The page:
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Chapter 6. Subroutines

Like many languages, Perl provides for user-defined subroutines.[1] These subroutines may be defined anywhere in the main program, loaded in from other files via the do, require, or use keywords, or generated at run time using eval. You can even load them at run time with the mechanism described in the section Section 6.2, "Autoloading" in Chapter 10, "Packages". You can call a subroutine indirectly, using a variable containing either its name or a reference to the routine, or through an object, letting the object determine which subroutine should really be called. You can generate anonymous subroutines, accessible only through references, and if you want, use these to clone new, nearly identical functions via closures, which are covered in the section by that name in Chapter 8, "References".

[1] We'll also call them functions, but functions are the same thing as subroutines in Perl. Sometimes we'll even call them methods, which are defined the same way, but called differently.

6.1. Syntax

To declare a named subroutine without defining it, use one of these forms:

sub NAME
sub NAME PROTO
sub NAME       ATTRS
sub NAME PROTO ATTRS
To declare and define a named subroutine, add a BLOCK:
sub NAME             BLOCK
sub NAME PROTO       BLOCK
sub NAME       ATTRS BLOCK
sub NAME PROTO ATTRS BLOCK
To create an anonymous subroutine or closure, leave out the NAME:
sub                  BLOCK
sub      PROTO       BLOCK
sub            ATTRS BLOCK
sub      PROTO ATTRS BLOCK
PROTO and ATTRS stand for the prototype and attributes, each of which is discussed in its own section later in the chapter. They're not so important--the NAME and the BLOCK are the essential parts, even when they're missing.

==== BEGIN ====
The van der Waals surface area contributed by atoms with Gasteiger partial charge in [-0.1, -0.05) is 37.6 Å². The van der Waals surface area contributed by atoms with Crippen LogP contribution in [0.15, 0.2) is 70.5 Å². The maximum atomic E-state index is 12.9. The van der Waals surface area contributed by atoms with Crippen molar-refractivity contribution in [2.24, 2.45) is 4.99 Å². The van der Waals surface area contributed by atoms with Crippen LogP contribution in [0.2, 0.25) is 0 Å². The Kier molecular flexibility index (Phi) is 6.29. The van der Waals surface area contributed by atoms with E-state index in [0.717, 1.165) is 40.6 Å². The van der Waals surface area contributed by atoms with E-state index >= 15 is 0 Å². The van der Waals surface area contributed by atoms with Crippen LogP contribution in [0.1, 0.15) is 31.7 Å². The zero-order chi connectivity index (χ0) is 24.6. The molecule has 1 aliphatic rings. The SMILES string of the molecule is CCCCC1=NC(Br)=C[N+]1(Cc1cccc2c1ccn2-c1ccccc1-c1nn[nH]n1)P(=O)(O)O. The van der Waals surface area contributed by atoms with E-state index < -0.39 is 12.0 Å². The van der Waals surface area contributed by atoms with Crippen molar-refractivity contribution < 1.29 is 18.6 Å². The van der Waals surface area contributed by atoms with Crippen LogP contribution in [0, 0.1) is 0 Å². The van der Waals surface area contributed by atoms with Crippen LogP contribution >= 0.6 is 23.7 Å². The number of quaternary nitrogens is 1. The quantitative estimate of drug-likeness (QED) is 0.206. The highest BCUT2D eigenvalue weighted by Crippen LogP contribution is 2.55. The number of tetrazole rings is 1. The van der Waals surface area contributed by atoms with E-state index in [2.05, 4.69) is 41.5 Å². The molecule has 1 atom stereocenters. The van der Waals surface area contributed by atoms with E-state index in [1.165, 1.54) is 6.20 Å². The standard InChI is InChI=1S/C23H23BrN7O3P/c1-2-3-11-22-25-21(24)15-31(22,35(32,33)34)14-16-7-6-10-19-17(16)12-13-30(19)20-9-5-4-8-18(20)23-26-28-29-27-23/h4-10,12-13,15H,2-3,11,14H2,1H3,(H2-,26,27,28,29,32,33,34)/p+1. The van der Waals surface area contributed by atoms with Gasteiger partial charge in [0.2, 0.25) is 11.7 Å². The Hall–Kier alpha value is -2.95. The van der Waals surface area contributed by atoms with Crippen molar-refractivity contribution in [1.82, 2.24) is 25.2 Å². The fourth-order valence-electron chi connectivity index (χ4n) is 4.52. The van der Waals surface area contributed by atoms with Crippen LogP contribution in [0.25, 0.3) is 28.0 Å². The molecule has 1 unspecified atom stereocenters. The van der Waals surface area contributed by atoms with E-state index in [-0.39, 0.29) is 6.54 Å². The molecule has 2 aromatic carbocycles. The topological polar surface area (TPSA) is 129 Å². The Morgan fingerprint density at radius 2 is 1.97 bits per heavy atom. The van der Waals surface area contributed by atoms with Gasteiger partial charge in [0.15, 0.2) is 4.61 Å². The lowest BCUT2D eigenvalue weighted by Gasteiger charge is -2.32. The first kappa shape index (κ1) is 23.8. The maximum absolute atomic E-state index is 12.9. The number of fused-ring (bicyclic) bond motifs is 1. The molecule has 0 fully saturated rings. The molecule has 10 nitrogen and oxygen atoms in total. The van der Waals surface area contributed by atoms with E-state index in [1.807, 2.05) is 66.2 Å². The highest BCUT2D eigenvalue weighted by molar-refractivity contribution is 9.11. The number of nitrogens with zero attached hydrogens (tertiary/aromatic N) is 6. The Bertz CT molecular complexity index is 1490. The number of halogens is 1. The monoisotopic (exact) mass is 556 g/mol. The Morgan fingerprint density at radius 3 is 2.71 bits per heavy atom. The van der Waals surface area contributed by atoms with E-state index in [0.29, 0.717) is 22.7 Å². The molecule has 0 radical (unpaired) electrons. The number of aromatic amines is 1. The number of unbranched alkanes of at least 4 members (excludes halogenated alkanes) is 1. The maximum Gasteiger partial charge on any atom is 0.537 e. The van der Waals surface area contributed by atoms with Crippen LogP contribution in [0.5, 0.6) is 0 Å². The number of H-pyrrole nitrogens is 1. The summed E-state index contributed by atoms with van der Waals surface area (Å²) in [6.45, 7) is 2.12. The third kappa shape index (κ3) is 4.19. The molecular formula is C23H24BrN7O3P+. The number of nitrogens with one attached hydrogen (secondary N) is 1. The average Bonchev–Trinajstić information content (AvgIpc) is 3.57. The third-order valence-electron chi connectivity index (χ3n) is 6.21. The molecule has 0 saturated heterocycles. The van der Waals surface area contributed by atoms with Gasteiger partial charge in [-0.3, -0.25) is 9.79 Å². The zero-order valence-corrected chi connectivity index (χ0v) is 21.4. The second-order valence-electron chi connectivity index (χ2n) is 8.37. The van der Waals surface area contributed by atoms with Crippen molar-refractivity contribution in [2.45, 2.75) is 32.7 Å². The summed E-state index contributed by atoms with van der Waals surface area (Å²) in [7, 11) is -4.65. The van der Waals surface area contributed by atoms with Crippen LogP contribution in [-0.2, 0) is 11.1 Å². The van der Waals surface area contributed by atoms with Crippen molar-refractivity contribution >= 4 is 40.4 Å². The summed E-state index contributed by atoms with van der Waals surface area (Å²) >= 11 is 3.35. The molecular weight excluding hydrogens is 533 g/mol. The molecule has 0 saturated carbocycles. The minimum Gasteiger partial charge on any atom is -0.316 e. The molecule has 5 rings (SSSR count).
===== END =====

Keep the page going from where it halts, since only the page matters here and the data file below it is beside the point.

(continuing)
For the forms without a NAME, you still have to provide some way of calling the subroutine. So be sure to save the return value since this form of sub declaration is not only compiled at compile time as you would expect, but also produces a run-time return value:

$subref = sub BLOCK;
To import subroutines defined in another module, say:
use MODULE qw(NAME1 NAME2 NAME3...);
To call subroutines directly, say:
NAME(LIST)            # & is optional with parentheses.
NAME LIST             # Parens optional if sub predeclared/imported.
&NAME                 # Exposes current @_ to that subroutine,
                      # (and circumvents prototypes).
To call subroutines indirectly (by name or by reference), use any of these:
&$subref(LIST)        # The & is not optional on indirect call
$subref->(LIST)       # (unless using infix notation).
&$subref              # Exposes current @_ to that subroutine.

The official name of a subroutine includes the & prefix. A subroutine may be called using the prefix, but the & is usually optional, and so are the parentheses if the subroutine has been predeclared. However, the & is not optional when you're just naming the subroutine, such as when it's used as an argument to defined or undef or when you want to generate a reference to a named subroutine by saying $subref = \&name. Nor is the & optional when you want to make an indirect subroutine call using the &$subref() or &{$subref}() constructs. However, the more convenient $subref->() notation does not require it. See Chapter 8, "References" for more about references to subroutines.

Perl doesn't force a particular capitalization style on your subroutine names. However, one loosely held convention is that functions called indirectly by Perl's run-time system (BEGIN, CHECK, INIT, END, AUTOLOAD, DESTROY, and all the functions mentioned in Chapter 14, "Tied Variables") are in all capitals, so you might want to avoid using that style. (But subroutines used for constant values are customarily named with all caps too. That's okay. We hope...)



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